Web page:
Nothing. You will still be working to develop highly visible links, placed contextually where possible and on related sites. If this strays far from what you were doing, you likely weren’t doing your link building correctly to begin with. I repeat: the more things change, the more they stay the same.
But not Penguin penalties, right? Or… ?
It turns out that Penguin penalties are treated very differently in 4.0 from the way they were previously. In a discussion with Google’s Gary Illyes, he revealed that there is no sandbox for a site penalized by Penguin.
To put that in context, here’s a fuller glimpse of the conversation:
So essentially, if you get hit with a Penguin penalty, there is no trust delay in recovery — once you fix the problem and your site is recrawled, you’d bounce back.
That said, there’s something ominous about Illyes’ final tweet above. So Penguin does not require or impose a sandbox or trust-based delay… but that’s not to say there aren’t other functions in Google’s algorithm that do.
So, what are we to conclude? Avoid penalties — and while not Penguin-related, there may or may not be delays in recovering from one. Sound familiar? That’s because (surely you can say it with me by now)…
The more things change, the more they stay the same
While this was a major update with a couple of significant changes, what it ultimately means is that our SEO process hasn’t really changed at all. Our links will get picked up faster (both the good and the bad), and penalties will likely be doled out and rolled back much more reliably; however, the links we need to build and how they’re being weighted remain pretty much the same (if not identical). The use of the disavow file is unchanged, and you should still (in my opinion) watch for negative SEO.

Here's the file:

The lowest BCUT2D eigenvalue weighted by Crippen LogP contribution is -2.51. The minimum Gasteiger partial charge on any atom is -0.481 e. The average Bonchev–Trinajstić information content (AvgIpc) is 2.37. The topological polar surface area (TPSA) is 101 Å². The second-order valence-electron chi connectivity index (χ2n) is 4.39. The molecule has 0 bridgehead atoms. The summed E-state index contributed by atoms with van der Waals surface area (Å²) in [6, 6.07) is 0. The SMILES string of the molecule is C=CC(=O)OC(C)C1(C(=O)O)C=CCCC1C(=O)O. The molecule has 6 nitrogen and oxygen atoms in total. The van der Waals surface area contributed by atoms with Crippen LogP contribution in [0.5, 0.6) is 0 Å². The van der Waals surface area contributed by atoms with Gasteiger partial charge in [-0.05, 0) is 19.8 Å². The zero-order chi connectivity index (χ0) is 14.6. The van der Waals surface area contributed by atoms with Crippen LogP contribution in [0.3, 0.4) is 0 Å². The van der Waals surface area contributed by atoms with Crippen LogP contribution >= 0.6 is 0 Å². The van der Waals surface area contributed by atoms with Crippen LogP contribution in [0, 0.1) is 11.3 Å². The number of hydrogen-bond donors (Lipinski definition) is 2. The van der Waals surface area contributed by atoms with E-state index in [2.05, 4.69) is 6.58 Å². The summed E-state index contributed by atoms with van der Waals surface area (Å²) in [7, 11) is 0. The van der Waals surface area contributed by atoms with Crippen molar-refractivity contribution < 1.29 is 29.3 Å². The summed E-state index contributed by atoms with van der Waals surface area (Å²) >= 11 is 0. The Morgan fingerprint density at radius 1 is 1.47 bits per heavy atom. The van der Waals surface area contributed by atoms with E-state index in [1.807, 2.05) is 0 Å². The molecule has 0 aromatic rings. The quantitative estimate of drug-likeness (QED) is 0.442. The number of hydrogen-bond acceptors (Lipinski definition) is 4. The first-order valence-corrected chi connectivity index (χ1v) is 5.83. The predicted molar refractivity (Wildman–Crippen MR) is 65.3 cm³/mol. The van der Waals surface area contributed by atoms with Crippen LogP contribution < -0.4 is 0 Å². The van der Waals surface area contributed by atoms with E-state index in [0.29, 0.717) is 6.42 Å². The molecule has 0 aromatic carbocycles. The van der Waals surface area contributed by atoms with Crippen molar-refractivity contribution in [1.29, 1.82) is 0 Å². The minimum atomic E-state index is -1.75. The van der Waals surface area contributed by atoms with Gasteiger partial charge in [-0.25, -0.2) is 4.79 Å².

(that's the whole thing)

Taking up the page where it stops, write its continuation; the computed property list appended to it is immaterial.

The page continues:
The biggest variable here comes in their statement that Penguin is not impacted by machine learning:
I have no doubt that this is currently true. However, now that Penguin is part of the core algorithm — and as machine learning takes on a greater role in how search engines rank pages — it’s likely that it will eventually begin to control some aspects of what are traditionally Penguin algorithms.
But when that day comes, the machines will be looking for relevancy and maximized user experience and link quality signals. So the more you continue to stay focused on what you should be doing… the more it’ll stay the same.